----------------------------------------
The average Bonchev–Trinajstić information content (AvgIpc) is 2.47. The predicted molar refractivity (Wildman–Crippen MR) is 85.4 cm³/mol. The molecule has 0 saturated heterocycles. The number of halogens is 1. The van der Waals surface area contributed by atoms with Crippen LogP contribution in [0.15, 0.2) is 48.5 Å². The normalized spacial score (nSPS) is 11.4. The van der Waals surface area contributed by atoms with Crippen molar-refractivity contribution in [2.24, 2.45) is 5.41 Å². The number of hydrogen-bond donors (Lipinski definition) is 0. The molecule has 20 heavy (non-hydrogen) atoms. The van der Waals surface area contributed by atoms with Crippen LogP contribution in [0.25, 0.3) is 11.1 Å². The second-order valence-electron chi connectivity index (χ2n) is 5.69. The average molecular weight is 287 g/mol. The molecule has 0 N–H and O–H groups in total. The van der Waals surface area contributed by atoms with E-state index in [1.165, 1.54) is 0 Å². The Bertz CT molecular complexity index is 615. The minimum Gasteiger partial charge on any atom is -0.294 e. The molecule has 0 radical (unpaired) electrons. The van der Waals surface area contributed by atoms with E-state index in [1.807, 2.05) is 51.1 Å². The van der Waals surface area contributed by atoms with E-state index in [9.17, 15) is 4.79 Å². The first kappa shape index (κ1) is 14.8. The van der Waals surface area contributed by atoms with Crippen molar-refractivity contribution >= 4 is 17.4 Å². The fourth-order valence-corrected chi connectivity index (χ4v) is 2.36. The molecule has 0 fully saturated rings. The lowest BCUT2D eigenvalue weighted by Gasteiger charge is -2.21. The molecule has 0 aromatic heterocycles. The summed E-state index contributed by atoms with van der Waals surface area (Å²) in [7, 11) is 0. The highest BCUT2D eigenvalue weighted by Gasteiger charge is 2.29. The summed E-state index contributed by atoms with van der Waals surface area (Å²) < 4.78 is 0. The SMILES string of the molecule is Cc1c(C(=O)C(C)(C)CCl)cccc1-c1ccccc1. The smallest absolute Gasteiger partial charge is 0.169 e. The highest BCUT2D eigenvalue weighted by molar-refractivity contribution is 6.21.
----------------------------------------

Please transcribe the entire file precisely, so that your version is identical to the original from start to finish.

The average Bonchev–Trinajstić information content (AvgIpc) is 2.47. The predicted molar refractivity (Wildman–Crippen MR) is 85.4 cm³/mol. The molecule has 0 saturated heterocycles. The number of halogens is 1. The van der Waals surface area contributed by atoms with Crippen LogP contribution in [0.15, 0.2) is 48.5 Å². The normalized spacial score (nSPS) is 11.4. The van der Waals surface area contributed by atoms with Crippen molar-refractivity contribution in [2.24, 2.45) is 5.41 Å². The number of hydrogen-bond donors (Lipinski definition) is 0. The molecule has 20 heavy (non-hydrogen) atoms. The van der Waals surface area contributed by atoms with Crippen LogP contribution in [0.25, 0.3) is 11.1 Å². The second-order valence-electron chi connectivity index (χ2n) is 5.69. The average molecular weight is 287 g/mol. The molecule has 0 N–H and O–H groups in total. The van der Waals surface area contributed by atoms with E-state index in [1.165, 1.54) is 0 Å². The Bertz CT molecular complexity index is 615. The minimum Gasteiger partial charge on any atom is -0.294 e. The molecule has 0 radical (unpaired) electrons. The van der Waals surface area contributed by atoms with E-state index in [1.807, 2.05) is 51.1 Å². The van der Waals surface area contributed by atoms with E-state index in [9.17, 15) is 4.79 Å². The first kappa shape index (κ1) is 14.8. The van der Waals surface area contributed by atoms with Crippen molar-refractivity contribution >= 4 is 17.4 Å². The fourth-order valence-corrected chi connectivity index (χ4v) is 2.36. The molecule has 0 fully saturated rings. The lowest BCUT2D eigenvalue weighted by Gasteiger charge is -2.21. The molecule has 0 aromatic heterocycles. The summed E-state index contributed by atoms with van der Waals surface area (Å²) in [7, 11) is 0. The highest BCUT2D eigenvalue weighted by Gasteiger charge is 2.29. The summed E-state index contributed by atoms with van der Waals surface area (Å²) < 4.78 is 0. The SMILES string of the molecule is Cc1c(C(=O)C(C)(C)CCl)cccc1-c1ccccc1. The smallest absolute Gasteiger partial charge is 0.169 e. The highest BCUT2D eigenvalue weighted by molar-refractivity contribution is 6.21.